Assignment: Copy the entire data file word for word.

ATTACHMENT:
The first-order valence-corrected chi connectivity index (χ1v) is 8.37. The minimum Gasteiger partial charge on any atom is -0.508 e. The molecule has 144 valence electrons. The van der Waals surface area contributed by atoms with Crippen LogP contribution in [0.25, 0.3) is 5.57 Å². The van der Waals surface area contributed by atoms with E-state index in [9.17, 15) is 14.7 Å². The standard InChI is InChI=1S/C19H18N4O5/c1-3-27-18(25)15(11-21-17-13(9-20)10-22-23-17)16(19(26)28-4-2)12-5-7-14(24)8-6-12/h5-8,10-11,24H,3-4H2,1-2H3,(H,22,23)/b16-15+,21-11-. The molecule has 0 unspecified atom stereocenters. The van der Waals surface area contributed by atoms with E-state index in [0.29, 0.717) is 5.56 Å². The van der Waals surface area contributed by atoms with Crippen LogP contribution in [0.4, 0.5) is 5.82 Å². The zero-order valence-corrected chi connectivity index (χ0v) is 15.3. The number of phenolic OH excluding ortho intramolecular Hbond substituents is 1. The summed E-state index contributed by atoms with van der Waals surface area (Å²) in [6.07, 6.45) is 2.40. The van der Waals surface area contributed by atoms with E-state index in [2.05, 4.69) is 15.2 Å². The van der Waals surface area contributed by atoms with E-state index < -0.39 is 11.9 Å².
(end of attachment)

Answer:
The first-order valence-corrected chi connectivity index (χ1v) is 8.37. The minimum Gasteiger partial charge on any atom is -0.508 e. The molecule has 144 valence electrons. The van der Waals surface area contributed by atoms with Crippen LogP contribution in [0.25, 0.3) is 5.57 Å². The van der Waals surface area contributed by atoms with E-state index in [9.17, 15) is 14.7 Å². The standard InChI is InChI=1S/C19H18N4O5/c1-3-27-18(25)15(11-21-17-13(9-20)10-22-23-17)16(19(26)28-4-2)12-5-7-14(24)8-6-12/h5-8,10-11,24H,3-4H2,1-2H3,(H,22,23)/b16-15+,21-11-. The molecule has 0 unspecified atom stereocenters. The van der Waals surface area contributed by atoms with E-state index in [0.29, 0.717) is 5.56 Å². The van der Waals surface area contributed by atoms with Crippen LogP contribution in [0.4, 0.5) is 5.82 Å². The zero-order valence-corrected chi connectivity index (χ0v) is 15.3. The number of phenolic OH excluding ortho intramolecular Hbond substituents is 1. The summed E-state index contributed by atoms with van der Waals surface area (Å²) in [6.07, 6.45) is 2.40. The van der Waals surface area contributed by atoms with E-state index in [2.05, 4.69) is 15.2 Å². The van der Waals surface area contributed by atoms with E-state index < -0.39 is 11.9 Å².